The tour also gave insight on the Police Department’s Traffic Company, which is primarily comprised of police officers assigned
to motorcycles to provide traffic enforcement, accident investigations and raise public awareness of traffic-safety measures. They also play a crucial role in citywide events, such as parades and demonstrations, and provide essential services in the event of a disaster.

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Clockwise, from top left: Some of the tools used by crime scene investigators; members of the public tour the forensic laboratories;
SFPD Capt. Dave Falzon at the firing range; SFPD motorcycles lined up in the parking bay.

Not only did the tours teach the public about what goes on inside the facility, guests also learned about the building’s design and construction, which was managed by Public Works in partnership with HOK Architects, MEI Architects and Clark Construction. Among the 100,000-square-foot building’s many impressive features are its seismic safety and resiliency. The building, if necessary, can remain fully operational for up to 96 hours after a major earthquake or other disaster, thanks to a sizable 7,200-gallon emergency diesel generator.

 

The Traffic Company and Forensic Services Division facility project is funded by the voter-approved 2014 Earthquake Safety and Emergency Response (ESER) bond. The ESER Bond Program, launched in 2010, is an initiative to bolster earthquake safety and resiliency though capital improvements on critical infrastructure, including police and other first responder facilities. A third phase of the ESER bond program was approved by voters in the March 2020 election.

 

For more information about the facility, visit sfearthquakesafety.org/motorcycle-police-and-crime-lab.

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Phoenix Day
Signals a City on the Rise

San Francisco celebrated Phoenix Day – a zestful collection of outdoor community events with music, organized bike rides, block parties, pop-up food venues and family-fun activities on Oct. 17 to showcase the spirit and resiliency of the City.

The date marked the 32nd anniversary of the Loma Prieta Earthquake and telegraphed the expected return of the popular Sunday Streets SF program in 2022.

 

Sunday Streets, which started here in 2008, transforms streets into car-free zones in different neighborhoods on one Sunday each month. Organized by the nonprofit organization Livable City in partnership with City agencies, including Public Works, Sunday Streets had been put on pause for a year and a half during the worst of the COVID-19 health crisis.

 

Phoenix Day was Sunday Streets on steroids, with full street closures in the Mission, Tenderloin, Bayview, Excelsior and Chinatown – plus dozens of block parties in neighborhoods across San Francisco.

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Apple checks out the two-way radio on the sweeper truck as Mia keeps watch.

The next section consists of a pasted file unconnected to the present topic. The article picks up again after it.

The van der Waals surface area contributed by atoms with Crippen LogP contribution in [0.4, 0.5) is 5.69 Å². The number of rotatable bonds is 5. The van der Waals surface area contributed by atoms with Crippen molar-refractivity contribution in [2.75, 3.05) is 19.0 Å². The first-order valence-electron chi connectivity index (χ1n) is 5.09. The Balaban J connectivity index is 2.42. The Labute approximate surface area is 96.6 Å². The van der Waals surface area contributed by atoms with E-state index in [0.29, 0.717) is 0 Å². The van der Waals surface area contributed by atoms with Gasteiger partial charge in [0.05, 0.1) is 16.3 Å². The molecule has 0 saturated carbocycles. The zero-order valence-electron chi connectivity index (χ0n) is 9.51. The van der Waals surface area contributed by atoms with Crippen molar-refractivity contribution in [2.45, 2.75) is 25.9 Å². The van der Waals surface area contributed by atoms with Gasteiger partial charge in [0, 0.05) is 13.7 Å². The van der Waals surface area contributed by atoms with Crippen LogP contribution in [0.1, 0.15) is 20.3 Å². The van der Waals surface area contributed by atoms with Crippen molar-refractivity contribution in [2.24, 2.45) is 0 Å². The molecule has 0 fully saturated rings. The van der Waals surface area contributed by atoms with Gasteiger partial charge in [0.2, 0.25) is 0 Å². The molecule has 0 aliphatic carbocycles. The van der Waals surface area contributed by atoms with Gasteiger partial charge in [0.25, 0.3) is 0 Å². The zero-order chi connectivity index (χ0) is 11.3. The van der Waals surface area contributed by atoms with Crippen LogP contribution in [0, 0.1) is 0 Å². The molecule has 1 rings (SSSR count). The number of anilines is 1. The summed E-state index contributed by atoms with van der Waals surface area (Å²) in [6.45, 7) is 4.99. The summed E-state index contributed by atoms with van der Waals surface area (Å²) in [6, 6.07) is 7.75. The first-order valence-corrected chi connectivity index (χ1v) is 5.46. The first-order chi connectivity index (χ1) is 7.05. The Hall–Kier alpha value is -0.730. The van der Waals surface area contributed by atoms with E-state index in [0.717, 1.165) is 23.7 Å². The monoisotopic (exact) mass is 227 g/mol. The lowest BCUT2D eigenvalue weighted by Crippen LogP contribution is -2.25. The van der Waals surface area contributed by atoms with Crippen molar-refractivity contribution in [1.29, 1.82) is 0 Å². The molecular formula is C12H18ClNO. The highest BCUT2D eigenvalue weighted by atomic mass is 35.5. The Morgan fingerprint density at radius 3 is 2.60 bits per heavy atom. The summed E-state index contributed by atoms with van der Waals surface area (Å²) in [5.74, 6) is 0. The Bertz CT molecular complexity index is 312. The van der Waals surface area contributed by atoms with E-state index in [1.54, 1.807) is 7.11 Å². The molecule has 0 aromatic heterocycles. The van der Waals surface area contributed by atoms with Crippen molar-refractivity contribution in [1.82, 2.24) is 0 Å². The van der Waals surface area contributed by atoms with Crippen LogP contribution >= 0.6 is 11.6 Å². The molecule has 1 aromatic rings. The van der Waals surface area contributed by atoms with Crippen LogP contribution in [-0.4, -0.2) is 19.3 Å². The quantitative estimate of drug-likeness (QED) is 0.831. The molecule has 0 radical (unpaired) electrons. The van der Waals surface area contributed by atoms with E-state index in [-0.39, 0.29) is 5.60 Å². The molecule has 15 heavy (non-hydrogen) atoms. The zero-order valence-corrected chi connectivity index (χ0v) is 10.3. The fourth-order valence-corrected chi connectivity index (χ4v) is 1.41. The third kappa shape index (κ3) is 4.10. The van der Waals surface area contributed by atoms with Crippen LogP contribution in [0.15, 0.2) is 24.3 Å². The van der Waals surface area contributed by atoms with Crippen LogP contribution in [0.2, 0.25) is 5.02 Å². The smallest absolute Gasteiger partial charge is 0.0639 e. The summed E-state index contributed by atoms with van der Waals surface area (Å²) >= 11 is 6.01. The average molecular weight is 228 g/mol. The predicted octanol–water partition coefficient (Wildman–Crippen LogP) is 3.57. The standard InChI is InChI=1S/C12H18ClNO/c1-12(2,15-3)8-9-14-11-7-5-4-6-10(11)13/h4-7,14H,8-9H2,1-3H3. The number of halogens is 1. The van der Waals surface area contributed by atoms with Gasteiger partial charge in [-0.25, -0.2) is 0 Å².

“The pandemic tested
our resilience and well-being,
and reminded us just how important outdoor gathering spaces are
for the growth and health
of our neighborhoods.
Sunday Streets provide us
the opportunity
to celebrate our city, together,”

said Mayor London Breed, who kicked off the day’s events
with an event at Chan Kaajal Park in the Mission District.

As we had at past Sunday Streets events, we had two Public Works truck drivers on hand to educate community members about truck safety. On a closed-off block of Valencia Street, we parked a mechanical sweeper truck and let folks climb into the cab and behind the controls so they could get a first-hand idea of what our drivers see when they’re on the road. Traffic safety is our No. 1 priority when we’re behind the wheel of our trucks and we want pedestrians and bicyclists to be mindful, as well.

Our Community Engagement and street cleaning teams also were involved in Phoenix Day activities, supporting neighbors with a cleanup on Mission Street and tabling on Valencia Street to provide passersby with information on our volunteer opportunities.

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Lead Public Works truck driver Sean Lange teaches Donovan about truck safety.

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A Polk Street intersection gets power washed. 

Scrub
Down!

The CleanCorridorsSF team targeted their deep-cleaning operation this month in the Middle Polk, Outer Sunset, Hayes Valley and Bayview neighborhoods -- flushing roads, steam-cleaning sidewalks, wiping out graffiti and digging out weeds.

CleanCorridorsSF targets a different neighborhood every week, covering at least 10 blocks during each operation. The special program allows us the opportunity to do detailed, proactive cleaning.

Here/Say Media highlighted the program. Check out their coverage here.

Thanks for reading!